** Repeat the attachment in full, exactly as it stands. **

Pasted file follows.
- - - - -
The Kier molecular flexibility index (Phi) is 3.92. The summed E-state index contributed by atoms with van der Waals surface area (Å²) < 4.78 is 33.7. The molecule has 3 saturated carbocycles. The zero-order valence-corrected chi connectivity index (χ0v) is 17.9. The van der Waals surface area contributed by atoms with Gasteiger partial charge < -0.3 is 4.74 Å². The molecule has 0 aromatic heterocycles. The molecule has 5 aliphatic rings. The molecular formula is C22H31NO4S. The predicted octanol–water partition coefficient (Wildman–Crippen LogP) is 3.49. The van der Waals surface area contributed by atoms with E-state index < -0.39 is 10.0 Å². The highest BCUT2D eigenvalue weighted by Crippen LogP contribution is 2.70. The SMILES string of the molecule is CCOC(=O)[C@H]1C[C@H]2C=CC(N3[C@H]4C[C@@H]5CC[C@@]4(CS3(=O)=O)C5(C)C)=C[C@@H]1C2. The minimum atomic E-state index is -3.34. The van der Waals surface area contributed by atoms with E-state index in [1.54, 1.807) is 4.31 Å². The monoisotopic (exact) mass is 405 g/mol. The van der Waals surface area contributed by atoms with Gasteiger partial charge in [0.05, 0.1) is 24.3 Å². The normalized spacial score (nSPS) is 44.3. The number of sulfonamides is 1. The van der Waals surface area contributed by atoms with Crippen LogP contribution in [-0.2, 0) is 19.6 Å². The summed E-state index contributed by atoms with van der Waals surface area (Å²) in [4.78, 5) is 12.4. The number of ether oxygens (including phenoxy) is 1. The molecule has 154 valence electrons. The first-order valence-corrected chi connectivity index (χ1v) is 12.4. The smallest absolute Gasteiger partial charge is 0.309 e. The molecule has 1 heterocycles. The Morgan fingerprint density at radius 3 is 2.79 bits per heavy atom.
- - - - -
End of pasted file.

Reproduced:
The Kier molecular flexibility index (Phi) is 3.92. The summed E-state index contributed by atoms with van der Waals surface area (Å²) < 4.78 is 33.7. The molecule has 3 saturated carbocycles. The zero-order valence-corrected chi connectivity index (χ0v) is 17.9. The van der Waals surface area contributed by atoms with Gasteiger partial charge < -0.3 is 4.74 Å². The molecule has 0 aromatic heterocycles. The molecule has 5 aliphatic rings. The molecular formula is C22H31NO4S. The predicted octanol–water partition coefficient (Wildman–Crippen LogP) is 3.49. The van der Waals surface area contributed by atoms with E-state index < -0.39 is 10.0 Å². The highest BCUT2D eigenvalue weighted by Crippen LogP contribution is 2.70. The SMILES string of the molecule is CCOC(=O)[C@H]1C[C@H]2C=CC(N3[C@H]4C[C@@H]5CC[C@@]4(CS3(=O)=O)C5(C)C)=C[C@@H]1C2. The minimum atomic E-state index is -3.34. The van der Waals surface area contributed by atoms with E-state index in [1.54, 1.807) is 4.31 Å². The monoisotopic (exact) mass is 405 g/mol. The van der Waals surface area contributed by atoms with Gasteiger partial charge in [0.05, 0.1) is 24.3 Å². The normalized spacial score (nSPS) is 44.3. The number of sulfonamides is 1. The van der Waals surface area contributed by atoms with Crippen LogP contribution in [-0.2, 0) is 19.6 Å². The summed E-state index contributed by atoms with van der Waals surface area (Å²) in [4.78, 5) is 12.4. The number of ether oxygens (including phenoxy) is 1. The molecule has 154 valence electrons. The first-order valence-corrected chi connectivity index (χ1v) is 12.4. The smallest absolute Gasteiger partial charge is 0.309 e. The molecule has 1 heterocycles. The Morgan fingerprint density at radius 3 is 2.79 bits per heavy atom.